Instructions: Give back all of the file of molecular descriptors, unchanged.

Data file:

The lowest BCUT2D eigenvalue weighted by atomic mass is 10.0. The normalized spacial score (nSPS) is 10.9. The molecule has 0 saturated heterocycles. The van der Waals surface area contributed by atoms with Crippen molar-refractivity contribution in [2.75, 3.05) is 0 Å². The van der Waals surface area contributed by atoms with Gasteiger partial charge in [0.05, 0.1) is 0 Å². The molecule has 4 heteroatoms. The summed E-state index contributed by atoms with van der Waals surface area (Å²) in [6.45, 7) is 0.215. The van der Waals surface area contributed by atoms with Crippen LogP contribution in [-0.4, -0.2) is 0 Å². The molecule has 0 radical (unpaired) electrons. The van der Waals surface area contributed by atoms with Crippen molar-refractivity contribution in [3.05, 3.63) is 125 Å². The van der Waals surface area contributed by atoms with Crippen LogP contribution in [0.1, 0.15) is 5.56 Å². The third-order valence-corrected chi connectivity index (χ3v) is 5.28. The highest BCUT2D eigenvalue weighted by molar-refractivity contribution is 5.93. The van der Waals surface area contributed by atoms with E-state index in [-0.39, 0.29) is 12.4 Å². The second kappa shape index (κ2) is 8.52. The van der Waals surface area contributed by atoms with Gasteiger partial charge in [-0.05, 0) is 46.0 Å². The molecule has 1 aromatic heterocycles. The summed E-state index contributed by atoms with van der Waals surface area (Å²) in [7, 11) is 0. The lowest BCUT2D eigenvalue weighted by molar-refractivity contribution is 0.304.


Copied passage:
The lowest BCUT2D eigenvalue weighted by atomic mass is 10.0. The normalized spacial score (nSPS) is 10.9. The molecule has 0 saturated heterocycles. The van der Waals surface area contributed by atoms with Crippen molar-refractivity contribution in [2.75, 3.05) is 0 Å². The van der Waals surface area contributed by atoms with Gasteiger partial charge in [0.05, 0.1) is 0 Å². The molecule has 4 heteroatoms. The summed E-state index contributed by atoms with van der Waals surface area (Å²) in [6.45, 7) is 0.215. The van der Waals surface area contributed by atoms with Crippen LogP contribution in [-0.4, -0.2) is 0 Å². The molecule has 0 radical (unpaired) electrons. The van der Waals surface area contributed by atoms with Crippen molar-refractivity contribution in [3.05, 3.63) is 125 Å². The van der Waals surface area contributed by atoms with Crippen LogP contribution in [0.1, 0.15) is 5.56 Å². The third-order valence-corrected chi connectivity index (χ3v) is 5.28. The highest BCUT2D eigenvalue weighted by molar-refractivity contribution is 5.93. The van der Waals surface area contributed by atoms with E-state index in [-0.39, 0.29) is 12.4 Å². The second kappa shape index (κ2) is 8.52. The van der Waals surface area contributed by atoms with Gasteiger partial charge in [-0.05, 0) is 46.0 Å². The molecule has 1 aromatic heterocycles. The summed E-state index contributed by atoms with van der Waals surface area (Å²) in [7, 11) is 0. The lowest BCUT2D eigenvalue weighted by molar-refractivity contribution is 0.304.